After the close last Thursday, DIS reported 4Q12 and full fiscal-year 2012 results.  The company earned $.68 per share during the three months ending September 29th, up 15% year on year, on revenues of $10.8 billion, up 3% yoy.  For the twelve months of fiscal 2012, DIS posted eps of $3.07 on revenues of $42.8 billion.  Earnings were up 21% yoy, on a revenue gain of 3%.

The stock dropped about 7% on the report.

Yes, 4Q12 eps growth was less than the rate of gain earlier in the year.  And, yes, Wall Street never likes such deceleration.  But I don’t think that was the main reason for the decline in DIS shares.  Rather, during its conference call management told analysts that 1Q13 eps will probably be no better than flat with 1Q12.  After that, comparisons will likely pick up   …but DIS didn’t say by how much.  The lack of guidance isn’t unusual.  It’s the way DIS operates, and it’s fine with me.  But in this instance, the uncertainty (temporary, I think) about fiscal 2013 eps growth caused the selloff in the aftermarket and on Friday.

On Friday, I rebought much of the stock I had sold a while ago at around $40 a share.


I’ve come to think that I’ve underestimated the growth that can come from the non-ESPN side of the business–the Disney side, meaning the theme parks, movie studios and consumer products divisions that together produce about a third of today’s total DIS operating profits.  I especially like the acquisition of Lucasfilm.

Also, I think the weak 1Q13 is more a function of accounting quirks than fundamental weakness. Specifically:

a flat 1Q13

The factors behind this are:

Hurricane Sandy, although DIS says the superstorm hasn’t prevented any Jerseyites from getting to Disneyworld so far.  But certainly some stores and movie theaters were closed during the storm.  And some customers hurt by Sandy will have less discretionary income for a while.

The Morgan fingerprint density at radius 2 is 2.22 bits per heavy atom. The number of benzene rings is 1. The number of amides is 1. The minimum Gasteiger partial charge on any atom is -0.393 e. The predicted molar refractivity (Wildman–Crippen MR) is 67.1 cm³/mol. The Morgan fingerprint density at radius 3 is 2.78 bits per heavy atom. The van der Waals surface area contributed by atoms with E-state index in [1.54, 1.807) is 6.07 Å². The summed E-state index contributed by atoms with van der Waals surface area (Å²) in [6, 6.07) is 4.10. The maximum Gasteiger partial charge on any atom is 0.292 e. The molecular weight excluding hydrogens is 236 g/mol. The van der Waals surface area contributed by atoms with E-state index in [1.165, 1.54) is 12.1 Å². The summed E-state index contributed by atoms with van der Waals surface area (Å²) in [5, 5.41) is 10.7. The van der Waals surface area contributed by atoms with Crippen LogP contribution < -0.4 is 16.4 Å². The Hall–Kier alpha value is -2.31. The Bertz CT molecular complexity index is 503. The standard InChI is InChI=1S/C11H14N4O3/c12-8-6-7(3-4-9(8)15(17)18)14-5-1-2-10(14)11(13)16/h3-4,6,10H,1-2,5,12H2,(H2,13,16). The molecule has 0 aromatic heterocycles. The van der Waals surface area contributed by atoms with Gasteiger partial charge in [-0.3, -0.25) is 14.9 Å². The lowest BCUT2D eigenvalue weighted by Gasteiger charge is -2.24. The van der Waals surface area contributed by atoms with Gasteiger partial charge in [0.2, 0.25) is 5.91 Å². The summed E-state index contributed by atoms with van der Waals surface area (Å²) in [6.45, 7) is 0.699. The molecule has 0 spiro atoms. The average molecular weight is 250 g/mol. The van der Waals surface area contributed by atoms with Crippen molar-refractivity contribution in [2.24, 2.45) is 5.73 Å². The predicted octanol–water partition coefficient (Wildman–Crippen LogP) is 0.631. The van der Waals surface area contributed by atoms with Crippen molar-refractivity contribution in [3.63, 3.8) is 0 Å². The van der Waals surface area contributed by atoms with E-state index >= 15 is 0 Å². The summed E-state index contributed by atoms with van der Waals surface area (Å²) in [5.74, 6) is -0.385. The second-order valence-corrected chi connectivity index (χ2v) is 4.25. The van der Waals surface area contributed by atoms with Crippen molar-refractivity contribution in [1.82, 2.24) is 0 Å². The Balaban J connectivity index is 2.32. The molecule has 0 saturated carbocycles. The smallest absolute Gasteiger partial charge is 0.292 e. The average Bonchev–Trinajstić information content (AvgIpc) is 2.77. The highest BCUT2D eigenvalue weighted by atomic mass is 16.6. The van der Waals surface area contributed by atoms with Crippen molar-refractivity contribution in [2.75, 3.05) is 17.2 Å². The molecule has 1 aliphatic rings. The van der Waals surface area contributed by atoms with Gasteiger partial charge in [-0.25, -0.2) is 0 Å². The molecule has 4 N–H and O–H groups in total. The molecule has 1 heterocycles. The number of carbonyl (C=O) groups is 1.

Whatever the effect, it’s likely to be small, negative and transitory.

ESPN.  The sports giant has signed major new contracts for sports content.  It will take a while for ESPN to pass higher programming costs on to customers.  Also, while the presidential election season is great for advertising in general, it’s not so good for ESPN.

Disneyworld.  The Florida theme park is undergoing its first major overhaul in 40 years.  The parks are also in the middle of making a big upgrade to their computer systems.  Much of these costs are being recognized as expenses right now, rather than being stored up on the balance sheet and being shown as reductions in income over the life of the assets.  What DIS is doing is more conservative, which I approve of.  But that won’t change the fact that eps won’t look as good as they otherwise would.

the week as the major accounting unit of time.  Readers of my prior DIS posts will be familiar with this issue.  Most companies keep their accounts on a month-by-month basis.  Hotels and retailers–and DIS–typically keep theirs on a week-by-week basis, which they believe gives them better control over operations.

The four 13-week units the latter companies use don’t match up exactly with the calendar year.  For DIS, this means that the bulk of the lucrative New Year holiday–and the $30 million in operating income this entails–will end up being in 2Q this fiscal year vs. 1Q last.

movies  1Q12 benefitted from Cars 2 and the rerelease of Lion King.  There’s nothing comparable in the hopper for 1Q13, so DIS estimates a falloff of $150 million in operating income.

Except for the Studio Entertainment segment, all these are timing, or accounting presentation, issues rather than economic ones.  And in the case of movies, no one can manufacture hits each quarter, so this is just a function of the way the business operates–and why it gets a lower earnings multiple than more predictable ones.

my take

I think the recent selloff is a mistake.  My guess is that fiscal 2013 eps will come in at about $3.50, assuming Washington doesn’t drive us over the fiscal cliff.  To my mind, that prospect justifies a price in the low to mid $50 range.  But comparisons will likely be accelerating into fiscal 2014, creating the possibility of multiple expansion from the 15x I’m assuming.  Not necessarily a rocketship ride, but still probably meaningful market outperformance.